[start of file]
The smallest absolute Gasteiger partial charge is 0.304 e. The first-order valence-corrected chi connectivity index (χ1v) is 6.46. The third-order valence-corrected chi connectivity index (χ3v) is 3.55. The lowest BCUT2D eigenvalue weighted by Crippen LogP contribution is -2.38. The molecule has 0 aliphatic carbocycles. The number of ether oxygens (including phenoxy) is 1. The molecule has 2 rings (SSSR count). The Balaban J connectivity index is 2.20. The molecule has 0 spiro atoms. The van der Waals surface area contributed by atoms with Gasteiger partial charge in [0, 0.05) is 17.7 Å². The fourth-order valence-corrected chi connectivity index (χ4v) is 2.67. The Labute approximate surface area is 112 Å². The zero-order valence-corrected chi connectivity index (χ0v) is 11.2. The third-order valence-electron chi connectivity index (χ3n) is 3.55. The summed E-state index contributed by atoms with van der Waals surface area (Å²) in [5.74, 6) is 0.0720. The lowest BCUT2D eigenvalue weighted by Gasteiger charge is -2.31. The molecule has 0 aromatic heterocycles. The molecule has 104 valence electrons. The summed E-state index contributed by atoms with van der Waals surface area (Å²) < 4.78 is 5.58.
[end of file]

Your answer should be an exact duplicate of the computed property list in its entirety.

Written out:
The smallest absolute Gasteiger partial charge is 0.304 e. The first-order valence-corrected chi connectivity index (χ1v) is 6.46. The third-order valence-corrected chi connectivity index (χ3v) is 3.55. The lowest BCUT2D eigenvalue weighted by Crippen LogP contribution is -2.38. The molecule has 0 aliphatic carbocycles. The number of ether oxygens (including phenoxy) is 1. The molecule has 2 rings (SSSR count). The Balaban J connectivity index is 2.20. The molecule has 0 spiro atoms. The van der Waals surface area contributed by atoms with Gasteiger partial charge in [0, 0.05) is 17.7 Å². The fourth-order valence-corrected chi connectivity index (χ4v) is 2.67. The Labute approximate surface area is 112 Å². The zero-order valence-corrected chi connectivity index (χ0v) is 11.2. The third-order valence-electron chi connectivity index (χ3n) is 3.55. The summed E-state index contributed by atoms with van der Waals surface area (Å²) in [5.74, 6) is 0.0720. The lowest BCUT2D eigenvalue weighted by Gasteiger charge is -2.31. The molecule has 0 aromatic heterocycles. The molecule has 104 valence electrons. The summed E-state index contributed by atoms with van der Waals surface area (Å²) < 4.78 is 5.58.